Chemical Evolution: The Problem Of Improbable Proteins

Let’s attempt a calculation of the likelihood of the formation of a single protein by random chemical reactions within a hypothesized “primordial soup” on the primitive Earth. For a relatively short protein of just 100 amino acids, we can calculate a separate probability in relation to each of five specific difficulties.

  1. Cells select from a list of just 20 specific amino acids to make proteins. But many other varieties of amino acids also exist. For example, some 70 different amino acids have been discovered in meteorites, which astronomers suggest could have delivered extraterrestrial organic compounds to the primordial soup. Using that figure, the chance of a given amino acid in the chain being an allowable one would be ; the probability of the whole protein being composed of allowable amino acids would be .

  2. Most amino acids exist in equal amounts of two alternate forms (“isomers”), referred to as left- and right-handed (or L- and D-). But proteins are made from only L-amino acids. Each amino acid added to the growing protein has only chance of being an L-isomer. (Actually, since glycine exists in one form only, the probability can be stated more correctly as , assuming equal concentrations of all the types of amino acid.) For the whole protein, then, the chance of all amino acids being proper isomers is .

  3. Amino acids in proteins are joined together by a specific linkage called an a-peptide bond. The a-amino group of one amino acid is linked by dehydration synthesis to the a-acid group of the other amino acid — that is, the reacting functional groups must be the ones attached to the central carbon (a-carbon) of the amino acid. But some amino acids have more than one acid group or amino group (or polar nitrogen acting like an amino group). Among the standard twenty amino acids, the total number of such groups not attached to an a-carbon is about ten. We can therefore approximate the chance of forming a correct bond between amino acids as . The total number of such bonds will be 99, so the probability of all bonds being the correct a-peptide bond is .

  4. The “primordial soup” must certainly contain other organic compounds in addition to amino acids, including amino compounds with no acid group, organic acids with no amino group, and many others. Let us generously estimate the chance that every compound within the chain would be an amino acid (and not some other molecule) as . The probability of the entire chain consisting only of amino acids would then be .

  5. Protein function requires that only certain amino acids are usable in at least some portion of the protein. In some cases, a mutation that changes even one amino acid in the active site of an enzyme will destroy the function of that enzyme. Supposing, rather generously, that only 5 amino acid sites out of 100 in our protein are critical, and that any of 4 amino acids will be acceptable in such locations, the probability of obtaining a functional protein will be .

Combining all of these independent probabilities related to the forming of one short protein molecule by random chance processes, we estimate the overall probability as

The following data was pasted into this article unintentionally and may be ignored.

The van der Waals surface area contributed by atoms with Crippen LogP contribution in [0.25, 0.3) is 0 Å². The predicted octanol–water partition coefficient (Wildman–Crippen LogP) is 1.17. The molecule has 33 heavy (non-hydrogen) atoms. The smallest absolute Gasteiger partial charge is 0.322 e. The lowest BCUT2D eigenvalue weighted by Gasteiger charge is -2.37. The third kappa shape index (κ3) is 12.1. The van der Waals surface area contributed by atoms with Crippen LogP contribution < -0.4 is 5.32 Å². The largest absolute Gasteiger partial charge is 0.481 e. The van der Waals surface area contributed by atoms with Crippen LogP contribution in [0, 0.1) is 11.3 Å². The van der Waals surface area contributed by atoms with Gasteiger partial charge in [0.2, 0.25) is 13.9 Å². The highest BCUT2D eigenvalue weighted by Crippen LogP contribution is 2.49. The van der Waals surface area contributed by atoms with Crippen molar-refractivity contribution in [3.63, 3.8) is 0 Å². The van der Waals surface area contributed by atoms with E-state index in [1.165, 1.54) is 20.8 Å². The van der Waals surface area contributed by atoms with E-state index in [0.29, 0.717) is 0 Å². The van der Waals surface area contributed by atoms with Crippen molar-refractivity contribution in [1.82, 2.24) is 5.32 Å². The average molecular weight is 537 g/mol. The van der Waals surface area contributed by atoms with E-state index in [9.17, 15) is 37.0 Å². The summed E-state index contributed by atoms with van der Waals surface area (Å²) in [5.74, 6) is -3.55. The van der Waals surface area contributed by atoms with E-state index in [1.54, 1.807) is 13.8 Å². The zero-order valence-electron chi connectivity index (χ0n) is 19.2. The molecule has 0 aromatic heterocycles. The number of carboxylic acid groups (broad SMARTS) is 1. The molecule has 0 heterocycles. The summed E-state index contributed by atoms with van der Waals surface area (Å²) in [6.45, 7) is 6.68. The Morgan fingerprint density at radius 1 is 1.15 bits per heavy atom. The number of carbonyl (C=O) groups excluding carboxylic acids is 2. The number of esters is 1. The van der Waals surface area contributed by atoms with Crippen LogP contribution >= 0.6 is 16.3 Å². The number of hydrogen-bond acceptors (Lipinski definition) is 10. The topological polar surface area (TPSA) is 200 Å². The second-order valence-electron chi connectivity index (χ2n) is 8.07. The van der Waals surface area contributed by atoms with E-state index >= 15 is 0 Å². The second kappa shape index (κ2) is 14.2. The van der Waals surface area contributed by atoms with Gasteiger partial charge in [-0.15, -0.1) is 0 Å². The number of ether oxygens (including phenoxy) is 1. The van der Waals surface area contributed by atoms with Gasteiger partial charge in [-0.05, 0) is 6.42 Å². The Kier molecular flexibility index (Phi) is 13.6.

Now, it has recently been determined that a minimal functioning cell (an obligate parasite) must have no fewer than 265 protein-coding genes (Clyde A. Hutchison III, Scott N. Peterson, Steven R. Gill, Robin T. Cline, Owen White, Claire M. Fraser, Hamilton O. Smith, J. Craig Venter. 1999 [Dec 10]. “Global Transposon Mutagenesis and a Minimal Mycoplasma Genome.” Science, Vol. 286, pp. 2165-2169). Assuming that each gene codes for a single protein, this implies that the cell requires at least 265 proteins to operate as a “living cell.” In that case, considering proteins only, the probability of a complete living cell coming into being through random, chance processes would be

If we ponder that the whole universe is estimated to consist of only about subatomic particles, that fewer than seconds have elapsed since the alleged “Big Bang,” and that mathematicians reckon that an event with a probability of less than is effectively impossible, the above calculation easily destroys any hope whatsoever of a random, chance chemical origin of life! (It’s interesting that the noted astronomer Fred Hoyle arrived at a similar figure of through a different route [1981. Evolution from Space. New York: Touchstone. p. 24].)

Of course, many biomolecules other than proteins are required for a fully functioning cell to be able to metabolize nutrients and reproduce itself. The above calculations have considered only proteins, and have not looked at carbohydrates (needed by cells as nutrients), lipids (constituents of cell membranes), or nucleic acids (extremely complex information molecules such as DNA and RNA, found in all cells).

A further difficulty is that random chemical reactions are more likely to lead to the destruction of any partly-formed protein than to its continuing increase in size! As stated by evolutionary biologist and Nobel laureate George Wald: “In the vast majority of the processes in which we are interested the point of equilibrium lies far over toward the side of dissolution. That is to say, spontaneous dissolution is much more probable, and hence proceeds much more rapidly, than spontaneous synthesis” (Scientific American, Aug 1954, pp. 44, 49-50).